What You Can And Can't Drink On Keto

What you can and can’t drink on keto

Coffee is okay. Mercifully

IF YOU’VE EMBRACED a keto diet, you’ve probably dedicated plenty of time to menu planning and prep. But here’s one thing you may have overlooked: drinks.

“The keto diet is based on keeping the body in ketosis. When the body doesn’t get enough glucose from the diet, it will make it into ketones as a survival mechanism,” says Destini Moody, R.D., C.S.S.D., sports performance dietitian. “When the bloodstream contains enough ketones, the body is said to be in ketosis. Those who advocate the keto diet claim that if you stay in ketosis long enough, your body will burn fat more efficiently, resulting in weight loss. Staying in ketosis requires eating fewer carbs than 50 grams per day.”

You may not often associate drinks with carbohydrates, but what you drink can have more of an effect than you think on maintaining ketosis. For perspective, one standard 2L bottle of Coca-Cola is about 55 grams of carbs. Beverages could get you into trouble, quickly. Still, you don’t want to forget about staying properly hydrated when following a keto eating plan.

“It’s important to stay hydrated during your keto journey because ketosis has a diuretic effect on the body, meaning it’ll make you pee a lot,” says Alyssa Pagila, registered dietitian for Goode Health. When choosing keto-friendly beverages, Paglia recommends avoiding anything that contains added sugars, syrups, or artificial sweeteners as these ingredients can hinder ketosis. Look for unsweetened options or those with natural calorie-free sweeteners like stevia or monk fruit extract.

Sorry to be the bearer of bad news, but this means “beer is out of the question as it is fermented from wheat which is, you guessed it, a carb,” Moody says. Keep reading for guidelines on keto-friendly drinks and which beverages to avoid on the keto diet.

What you can drink on keto

There are a variety of drinks that get the green light on a keto diet. These include water, unsweetened coffee and tea, unsweetened plant-based milks, and low-carb protein shakes.

First, let’s start with the most basic drink of all. “Water is an essential part of any healthy diet, and is especially important on a keto diet to help flush out toxins and support hydration,” says Pallini Winnifred, R.D.N., of FitDominium. Sparkling water is fair game, too. As Winnifred notes, it’s a refreshing alternative to plain water and it’s usually low in carbs, “making it a good choice for a keto diet.” Still, she says, be sure to choose a brand that is unsweetened and has no added flavors or sweeteners (whether natural or artificial) to keep the beverage keto-friendly.

Coffee and tea drinkers are also in luck. So long as it’s unsweetened, you can feel free to stick to your hot or iced cup whatever routine. “Both coffee and tea are low in carbs and can be enjoyed on a keto diet as long as they are unsweetened,” says Winnifred, noting that adding a bit of dairy milk or cream is fine as long as you stay within your daily carb limit.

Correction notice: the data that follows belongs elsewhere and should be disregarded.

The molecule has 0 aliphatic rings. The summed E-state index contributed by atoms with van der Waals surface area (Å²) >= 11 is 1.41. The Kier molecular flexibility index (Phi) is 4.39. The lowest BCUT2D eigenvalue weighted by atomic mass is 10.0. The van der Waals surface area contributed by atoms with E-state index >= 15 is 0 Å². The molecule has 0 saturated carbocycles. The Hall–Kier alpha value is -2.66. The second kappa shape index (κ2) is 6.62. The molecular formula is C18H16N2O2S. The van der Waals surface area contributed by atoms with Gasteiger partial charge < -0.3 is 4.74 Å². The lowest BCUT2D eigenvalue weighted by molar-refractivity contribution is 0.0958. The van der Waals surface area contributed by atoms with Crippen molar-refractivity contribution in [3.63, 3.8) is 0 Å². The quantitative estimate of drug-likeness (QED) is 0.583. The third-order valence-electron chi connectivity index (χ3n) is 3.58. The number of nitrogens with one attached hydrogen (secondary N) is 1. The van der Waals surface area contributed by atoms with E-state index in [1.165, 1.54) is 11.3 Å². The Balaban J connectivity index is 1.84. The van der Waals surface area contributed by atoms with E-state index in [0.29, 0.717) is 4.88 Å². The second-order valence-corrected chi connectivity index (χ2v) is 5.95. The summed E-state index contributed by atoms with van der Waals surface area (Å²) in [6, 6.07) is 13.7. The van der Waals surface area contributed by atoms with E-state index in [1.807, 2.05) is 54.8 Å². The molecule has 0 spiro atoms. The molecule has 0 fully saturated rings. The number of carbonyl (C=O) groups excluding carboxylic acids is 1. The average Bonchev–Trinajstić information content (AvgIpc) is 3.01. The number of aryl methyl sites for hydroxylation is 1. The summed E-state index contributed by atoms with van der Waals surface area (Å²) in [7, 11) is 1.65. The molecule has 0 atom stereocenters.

For those following a keto diet, feel free to drink unsweetened plant-based milks, too. “Nut milks, such as almond or cashew milk, can be a good source of healthy fats on a keto diet,” says Winnifred. “Coconut milk is a good source of healthy fats on a keto diet, and can be used as a milk substitute in coffee or as a base for smoothies.”

With all of these types of plant-based milks, again, select a brand that is unsweetened and has no added sugars or carbs. Unsweetened soy milk is another great alternative to dairy milk and you won’t have to cash in on your carbs. A cup of unsweetened soy milk contains just four grams of carbs. Like almond milk, stay away from flavored varieties.

You may also be wondering about protein shakes. Low-carb protein shakes are fine if you’re on a keto diet, and a convenient way to slip in extra protein to your daily routine. As with other beverages, Winnifred says to look for a brand that doesn’t use additional sugars for flavors. Ditto for brands that have added carbs.

Looking for a tasty, quick AM snack that’s keto friendly? Mike Israetel, a sports nutrition consultant and former professor of exercise science at Temple University in Philadelphia, says low-carb chocolate protein powders make a great addition to coffee instead of a traditional mocha.

But not all protein powders are low in carbohydrates, so you’ll have to check the label.

Israetel recommends a powder that contains casein protein, which is digested slowly to help you stay full longer. Or, you could try a protein powder formulated to be nearly carb-free for keto dieters.

What you can’t drink on keto

There are several types of drinks that should be avoided on a ketogenic diet due to their high carbohydrate and sugar content,” says Winnifred, noting that these drinks can disrupt ketosis and make it more difficult to achieve the desired health benefits of the diet.

First, steer clear of sugary drinks. Winnifred shares that this category includes sodas, energy drinks, and other sweetened beverages that are high in added sugars and carbs. “These types of drinks can cause a rapid increase in blood sugar, which can disrupt ketosis and lead to weight gain,” she says.

Fruit juices ought to be avoided, too. “While fruits themselves can be a part of a healthy keto diet in moderation, fruit juices should be avoided due to their high sugar content,” says Winnifred. “Most fruit juices are made from concentrate and are high in added sugars, which can disrupt ketosis and increase the risk of health issues such as diabetes and heart disease.”

Most fruit juices are high in carbohydrates (usually and overwhelmingly sugar carbs), which makes them almost impossible to drink on the keto diet, says Israetel.

Case in point: A 235ml glass of cranberry juice has 30 grams of carbs. Apple juice? That’s roughly 24 grams of carbs.

That said, there are diet or reduced sugar juices that contain minimal carbohydrates, making them good keto-friendly drinks.

These products are packaged similarly to the full-calorie versions, so Israetel says you’ll need to read the nutrition label to ensure your juices are really low-carb.

Milk is another drink that doesn’t get the keto stamp of approval. “While small amounts of milk may be acceptable on a keto diet, it is generally high in carbs and should be consumed in moderation,” says Winnifred, adding that if milk is included in a keto diet, choose one of the low-carb varieties discussed in the previous section, such as almond milk or coconut milk.